Weather

Hanna Drenches Deep South Texas

The cyclone made two landfalls Saturday evening and spent the weekend tormenting the region with damaging winds, torrential rains and widespread flooding.

Updated at 12:50 p.m. Sunday

A South Texas region exhausted by a months-long struggle with COVID-19, drought and economic distress now marshaled its resources to endure one more massive challenge: Hanna, the first Atlantic hurricane of 2020. The cyclone made two landfalls Saturday evening and spent the weekend tormenting the region with damaging winds, torrential rains and widespread flooding.

More than 155,000 people were out of power in South Texas Sunday morning as Hurricane Hanna moved inland overnight and weakened back into a Tropical Storm. The National Hurricane Center, or NHC, reported Sunday morning that although Hanna is now a Tropical Storm, heavy rainfall, strong winds, flash flooding, and tornadoes remain a threat.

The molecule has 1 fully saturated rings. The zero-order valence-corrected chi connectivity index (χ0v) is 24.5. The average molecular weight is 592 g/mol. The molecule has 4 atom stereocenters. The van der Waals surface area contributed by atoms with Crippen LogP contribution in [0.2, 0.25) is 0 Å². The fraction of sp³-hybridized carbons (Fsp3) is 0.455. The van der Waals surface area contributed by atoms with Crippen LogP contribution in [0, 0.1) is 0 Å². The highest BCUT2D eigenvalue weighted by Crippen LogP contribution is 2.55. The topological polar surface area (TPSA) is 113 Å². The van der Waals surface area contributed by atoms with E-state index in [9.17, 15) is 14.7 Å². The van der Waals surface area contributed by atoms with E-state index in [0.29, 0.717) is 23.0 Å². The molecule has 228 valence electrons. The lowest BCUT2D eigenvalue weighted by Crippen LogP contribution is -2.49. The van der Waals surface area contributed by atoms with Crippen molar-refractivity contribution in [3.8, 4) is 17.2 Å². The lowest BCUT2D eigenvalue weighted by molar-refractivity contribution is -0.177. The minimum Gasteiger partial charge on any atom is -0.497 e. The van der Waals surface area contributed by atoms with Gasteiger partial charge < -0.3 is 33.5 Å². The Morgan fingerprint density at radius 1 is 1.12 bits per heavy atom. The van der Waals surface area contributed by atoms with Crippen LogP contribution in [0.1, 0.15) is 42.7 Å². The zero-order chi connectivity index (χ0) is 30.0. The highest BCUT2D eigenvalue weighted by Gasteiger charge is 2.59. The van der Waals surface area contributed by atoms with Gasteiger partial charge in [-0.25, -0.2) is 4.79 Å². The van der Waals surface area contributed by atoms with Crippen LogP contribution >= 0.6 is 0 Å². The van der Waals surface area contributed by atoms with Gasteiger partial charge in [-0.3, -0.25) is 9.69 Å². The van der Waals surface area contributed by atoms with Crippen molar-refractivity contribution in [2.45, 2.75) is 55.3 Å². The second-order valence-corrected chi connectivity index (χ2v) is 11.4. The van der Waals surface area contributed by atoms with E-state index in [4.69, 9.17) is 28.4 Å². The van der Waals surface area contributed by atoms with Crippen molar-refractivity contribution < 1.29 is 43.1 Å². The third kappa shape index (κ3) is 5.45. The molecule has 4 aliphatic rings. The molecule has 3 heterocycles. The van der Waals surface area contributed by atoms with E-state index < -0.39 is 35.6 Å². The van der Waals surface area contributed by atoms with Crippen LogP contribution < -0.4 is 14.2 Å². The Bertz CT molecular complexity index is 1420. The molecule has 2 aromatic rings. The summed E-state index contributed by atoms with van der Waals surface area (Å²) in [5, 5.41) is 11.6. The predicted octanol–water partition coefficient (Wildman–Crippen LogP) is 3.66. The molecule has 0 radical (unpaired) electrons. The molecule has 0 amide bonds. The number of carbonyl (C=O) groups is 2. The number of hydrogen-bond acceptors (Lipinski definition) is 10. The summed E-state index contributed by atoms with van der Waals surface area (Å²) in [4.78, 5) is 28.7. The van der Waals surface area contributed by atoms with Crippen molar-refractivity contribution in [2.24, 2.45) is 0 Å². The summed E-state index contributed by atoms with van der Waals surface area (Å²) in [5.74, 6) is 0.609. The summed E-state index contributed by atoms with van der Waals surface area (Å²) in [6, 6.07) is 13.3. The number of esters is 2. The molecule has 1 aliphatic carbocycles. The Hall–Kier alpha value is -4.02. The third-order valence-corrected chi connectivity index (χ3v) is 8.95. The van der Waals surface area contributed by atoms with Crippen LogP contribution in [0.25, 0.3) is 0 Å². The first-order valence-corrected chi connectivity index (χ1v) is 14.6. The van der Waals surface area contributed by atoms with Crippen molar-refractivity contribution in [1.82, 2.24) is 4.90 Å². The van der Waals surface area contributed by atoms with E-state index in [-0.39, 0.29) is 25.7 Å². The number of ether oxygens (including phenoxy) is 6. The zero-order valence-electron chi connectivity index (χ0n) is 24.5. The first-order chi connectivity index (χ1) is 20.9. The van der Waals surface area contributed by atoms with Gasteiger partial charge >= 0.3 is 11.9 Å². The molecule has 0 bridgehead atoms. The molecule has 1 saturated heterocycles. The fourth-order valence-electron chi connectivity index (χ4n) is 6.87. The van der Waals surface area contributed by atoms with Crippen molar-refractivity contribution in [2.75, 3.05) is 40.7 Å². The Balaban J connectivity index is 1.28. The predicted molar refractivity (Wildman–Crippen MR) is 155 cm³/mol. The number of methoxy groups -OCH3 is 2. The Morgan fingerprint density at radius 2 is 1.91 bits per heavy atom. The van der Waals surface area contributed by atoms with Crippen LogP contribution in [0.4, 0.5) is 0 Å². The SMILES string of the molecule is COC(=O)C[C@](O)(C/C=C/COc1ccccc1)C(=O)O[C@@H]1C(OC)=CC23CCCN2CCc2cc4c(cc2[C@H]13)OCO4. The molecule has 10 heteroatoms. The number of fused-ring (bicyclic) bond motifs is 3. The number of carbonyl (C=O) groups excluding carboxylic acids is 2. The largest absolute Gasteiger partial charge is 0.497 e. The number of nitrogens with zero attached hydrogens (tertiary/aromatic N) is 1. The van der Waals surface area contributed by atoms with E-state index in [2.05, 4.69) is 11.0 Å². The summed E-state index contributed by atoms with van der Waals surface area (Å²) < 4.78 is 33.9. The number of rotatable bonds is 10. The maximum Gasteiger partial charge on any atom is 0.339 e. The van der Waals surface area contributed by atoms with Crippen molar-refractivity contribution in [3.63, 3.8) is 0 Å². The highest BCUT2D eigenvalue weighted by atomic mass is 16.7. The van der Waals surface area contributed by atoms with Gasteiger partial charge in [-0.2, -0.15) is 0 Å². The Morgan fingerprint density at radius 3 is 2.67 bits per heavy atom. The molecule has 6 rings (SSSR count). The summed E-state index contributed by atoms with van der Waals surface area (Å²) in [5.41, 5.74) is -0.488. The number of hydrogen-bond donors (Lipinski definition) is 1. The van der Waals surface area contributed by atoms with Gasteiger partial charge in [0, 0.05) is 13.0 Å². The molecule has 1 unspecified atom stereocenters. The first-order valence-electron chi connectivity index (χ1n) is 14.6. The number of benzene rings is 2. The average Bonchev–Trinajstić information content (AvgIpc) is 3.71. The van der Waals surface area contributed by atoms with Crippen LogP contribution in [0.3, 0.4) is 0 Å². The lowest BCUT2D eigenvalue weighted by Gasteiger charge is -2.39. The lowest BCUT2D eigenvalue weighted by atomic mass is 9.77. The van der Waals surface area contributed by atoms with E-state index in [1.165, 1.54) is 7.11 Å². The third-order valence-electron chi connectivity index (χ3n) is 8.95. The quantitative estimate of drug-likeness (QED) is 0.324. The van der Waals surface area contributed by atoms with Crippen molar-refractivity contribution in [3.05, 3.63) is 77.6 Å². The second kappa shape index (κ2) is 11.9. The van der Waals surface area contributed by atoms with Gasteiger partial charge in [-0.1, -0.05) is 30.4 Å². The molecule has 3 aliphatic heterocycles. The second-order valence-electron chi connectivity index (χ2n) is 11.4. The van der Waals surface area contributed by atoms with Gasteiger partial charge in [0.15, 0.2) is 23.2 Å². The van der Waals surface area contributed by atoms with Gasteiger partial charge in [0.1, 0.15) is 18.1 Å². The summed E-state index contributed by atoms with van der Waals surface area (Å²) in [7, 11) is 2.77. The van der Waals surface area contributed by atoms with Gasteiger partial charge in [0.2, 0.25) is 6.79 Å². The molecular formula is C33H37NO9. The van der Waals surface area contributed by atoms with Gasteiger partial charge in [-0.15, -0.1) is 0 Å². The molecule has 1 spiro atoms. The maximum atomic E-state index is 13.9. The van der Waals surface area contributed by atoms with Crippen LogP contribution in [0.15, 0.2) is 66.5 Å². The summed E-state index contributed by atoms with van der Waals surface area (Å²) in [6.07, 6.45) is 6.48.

The NHC reported Saturday that Hanna’s centerpoint, or its eye, made a first landfall around 5 p.m. north of Port Mansfield once it reached Padre Island.

Aircraft sent into the storm measured maximum sustained winds of 90 mph. A weather station at Rincon del San Juan measured at least one gust of 74 mph.

At 6:15 p.m., Hanna made a second landfall in eastern Kenedy County once the eye reached mainland Texas.

Hanna’s sustained wind strength placed it in the lowest of five hurricane categories, as defined by the Saffir-Simpson Hurricane Wind Scale.

The storm continued along its forecasted track as it moved farther inland over southern Texas into northeastern Mexico on Sunday.

 

The Coastal Bend

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